Reply
  3. Caledonia

    Whilst I’m not advocating the boss is right, it may be that coming into work gives her life some sort of balance / normality at this difficult time in her life. Particularly since this is her own business and it’s grown from just an idea / herself.

    That said, in a large company there would be a checks and balance sort of system. She probably doesn’t realise how the mood swings and other behaviour is impacting on her employees, not to mention the lack of paid time off which is just unsustainable.

    Lastly and related to the above, the paid time off might not be possible if it’s her own business due to the cost and presumably the high cost of treatment(s) she is currently undergoing / will be undergoing.

    Reply
    1. Liet-Kynes

      “Whilst I’m not advocating the boss is right, it may be that coming into work gives her life some sort of balance / normality at this difficult time in her life. Particularly since this is her own business and it’s grown from just an idea / herself.”

      You’re probably not wrong, but expecting people to personally subsidize your balance by staying at home is not a reasonable expectation.

      Reply
        1. Pomona Sprout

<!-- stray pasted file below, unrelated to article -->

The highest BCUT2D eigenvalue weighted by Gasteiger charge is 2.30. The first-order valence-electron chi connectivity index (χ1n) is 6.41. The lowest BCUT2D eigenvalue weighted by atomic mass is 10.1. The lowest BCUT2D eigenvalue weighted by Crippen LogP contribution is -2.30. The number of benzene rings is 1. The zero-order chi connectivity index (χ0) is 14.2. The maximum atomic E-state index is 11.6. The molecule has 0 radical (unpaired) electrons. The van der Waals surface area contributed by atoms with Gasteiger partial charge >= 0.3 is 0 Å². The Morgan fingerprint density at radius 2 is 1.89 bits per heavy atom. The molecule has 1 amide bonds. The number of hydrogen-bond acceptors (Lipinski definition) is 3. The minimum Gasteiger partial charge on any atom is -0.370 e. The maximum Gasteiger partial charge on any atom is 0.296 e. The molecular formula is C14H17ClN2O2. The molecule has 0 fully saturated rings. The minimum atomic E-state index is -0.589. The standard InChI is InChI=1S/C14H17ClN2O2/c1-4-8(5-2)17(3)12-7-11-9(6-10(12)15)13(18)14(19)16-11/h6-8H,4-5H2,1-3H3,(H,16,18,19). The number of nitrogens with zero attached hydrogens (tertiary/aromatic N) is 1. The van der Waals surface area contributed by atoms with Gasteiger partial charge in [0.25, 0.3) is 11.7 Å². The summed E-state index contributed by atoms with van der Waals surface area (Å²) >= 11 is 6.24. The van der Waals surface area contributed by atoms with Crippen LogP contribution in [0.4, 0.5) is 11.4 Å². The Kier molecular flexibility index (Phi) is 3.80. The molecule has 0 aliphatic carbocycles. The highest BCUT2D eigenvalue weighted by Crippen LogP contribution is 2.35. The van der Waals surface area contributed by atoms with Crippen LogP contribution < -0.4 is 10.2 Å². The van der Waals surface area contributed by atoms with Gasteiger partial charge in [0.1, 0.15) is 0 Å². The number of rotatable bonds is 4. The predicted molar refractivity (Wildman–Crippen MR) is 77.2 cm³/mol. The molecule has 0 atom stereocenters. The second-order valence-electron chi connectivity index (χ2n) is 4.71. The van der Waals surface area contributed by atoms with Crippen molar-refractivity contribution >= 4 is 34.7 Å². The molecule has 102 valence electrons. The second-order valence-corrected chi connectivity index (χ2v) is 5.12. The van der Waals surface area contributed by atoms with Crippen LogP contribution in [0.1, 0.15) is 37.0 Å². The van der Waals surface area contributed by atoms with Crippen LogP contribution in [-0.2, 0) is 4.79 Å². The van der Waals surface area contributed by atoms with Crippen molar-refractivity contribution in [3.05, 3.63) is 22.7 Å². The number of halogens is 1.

Some of your points imply that, but they don’t state it as clearly and unequivocally as you perhaps may think.

          Furthermore, I think that, on the whole, your comments can be read as being more sympathetic to the boss than I think a lot of others here probably feel right now, considering that her unrealistic expectations are jeopardizing the LW’s ability to pay his bills and put food on the table for his family.

          I’m not saying your points aren’t valid–they most definitely are–but there are a lot of possible interpretations of what you said, and I don’t think Caledonia’s comnent is completely off base at all.

          Reply
    2. Antilles

      Lastly and related to the above, the paid time off might not be possible if it’s her own business due to the cost and presumably the high cost of treatment(s) she is currently undergoing / will be undergoing.
      This is not true. OP said in her first sentence that the company doesn’t provide benefits and hasn’t given out raises for years – which predates the recent cancer diagnosis/treatments.